How to Grow Philodendron Erubescens - Plant Care & Propagation

Written by Maggie

Jan 07 2023

How to Grow Philodendron Erubescens - Plant Care & Propagation

As Philodendron Erubescens prefers medium indirect light, you can place it in a location with bright indirect light and water it whenever the soil becomes dry.

Before the maintenance of Philodendron Erubescens, we must choose a slightly acidic soil with loose texture, fertile soil, good air permeability, and good drainage in the later period; and control its growth temperature between 22~26℃; ensure that every day More than six hours of light duration; watering once a week, fertilizing twice.

Philodendron Erubescens Picture

Philodendron erubescens C. Koch et Angustim

Philodendron Erubescens Overview

The plant can grow up to 60 feet tall in its natural habitat, and if its connection to the ground is broken, it will occasionally switch over to fully epiphytic growth. But as a houseplant, it's likely that your plant will stay about 3 feet long, and it's simple to take care of.

Common Name Blushing philodendron, red-leaf philodendron, imperial red philodendron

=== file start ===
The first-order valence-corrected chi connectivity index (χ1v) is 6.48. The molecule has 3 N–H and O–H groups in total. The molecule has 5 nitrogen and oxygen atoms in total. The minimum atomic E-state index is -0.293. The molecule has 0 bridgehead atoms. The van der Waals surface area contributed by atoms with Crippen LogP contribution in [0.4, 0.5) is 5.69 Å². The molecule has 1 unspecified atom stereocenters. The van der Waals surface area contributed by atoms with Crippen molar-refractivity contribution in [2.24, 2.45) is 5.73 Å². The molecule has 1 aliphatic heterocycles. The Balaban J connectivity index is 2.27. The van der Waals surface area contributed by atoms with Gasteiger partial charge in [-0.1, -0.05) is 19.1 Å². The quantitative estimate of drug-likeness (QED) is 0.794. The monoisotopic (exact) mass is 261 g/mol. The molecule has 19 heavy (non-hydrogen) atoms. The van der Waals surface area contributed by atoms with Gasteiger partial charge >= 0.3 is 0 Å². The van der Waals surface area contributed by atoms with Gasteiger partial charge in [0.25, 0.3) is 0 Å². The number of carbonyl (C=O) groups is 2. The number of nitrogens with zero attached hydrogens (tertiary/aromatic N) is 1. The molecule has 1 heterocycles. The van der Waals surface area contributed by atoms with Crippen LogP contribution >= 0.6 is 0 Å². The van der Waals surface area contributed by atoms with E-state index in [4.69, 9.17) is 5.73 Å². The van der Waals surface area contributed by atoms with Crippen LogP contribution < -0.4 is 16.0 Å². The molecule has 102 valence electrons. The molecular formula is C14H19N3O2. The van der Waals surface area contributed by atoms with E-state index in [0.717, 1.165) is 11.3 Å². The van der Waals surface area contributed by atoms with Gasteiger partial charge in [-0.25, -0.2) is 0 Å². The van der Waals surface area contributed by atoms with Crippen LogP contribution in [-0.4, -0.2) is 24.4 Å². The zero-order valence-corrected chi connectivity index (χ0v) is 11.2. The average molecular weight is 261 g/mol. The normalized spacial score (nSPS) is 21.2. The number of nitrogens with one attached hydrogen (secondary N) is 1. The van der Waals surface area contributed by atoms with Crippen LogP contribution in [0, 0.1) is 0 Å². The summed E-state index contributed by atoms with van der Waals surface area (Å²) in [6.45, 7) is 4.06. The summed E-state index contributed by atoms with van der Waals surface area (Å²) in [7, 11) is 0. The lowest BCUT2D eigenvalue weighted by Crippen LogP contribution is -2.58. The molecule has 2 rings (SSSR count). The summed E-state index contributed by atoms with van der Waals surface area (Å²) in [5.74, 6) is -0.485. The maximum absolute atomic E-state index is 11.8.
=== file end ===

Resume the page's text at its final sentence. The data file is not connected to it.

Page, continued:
Botanical Name Philodendron erubescens
Family Araceae
Plant Type Perennial
Mature Size 2-60 ft. long, 16 in. wide
Sun Exposure Partial
Soil Type Well-drained, loamy
Soil pH Neutral, acidic
Bloom Time Spring, summer
Flower Color Red
Hardiness Zones 10-11 (USDA)
Native Area Central America, South America
Toxicity Toxic to people and pets

How to Care for Philodendron Erubescens

Soil Selection

Philodendron erubescens C. Koch et Angustim has very high requirements on the soil. Before breeding, you need to choose a slightly acidic soil with loose soil, fertile soil, good air permeability, and good drainage in the later stage. Choose sandy soil, peat soil and humus layer soil according to 1. :1:1 ratio mixed preparation, you can also add a small amount of bone meal or cake fertilizer as base fertilizer, which will help plants better absorb nutrients.

Control Temperature

Philodendron erubescens C. Koch et Angustim is an ornamental plant imported from foreign countries, then what is the cultivation method of Philodendron erubescens C. Koch et Angustim? We must reasonably control its growth temperature during breeding. The most suitable temperature for its growth is 22~26 Between ℃, if the plant is lower than 15℃ for a long time, it will cause the leaf surface to turn yellow, and the root system will rot seriously.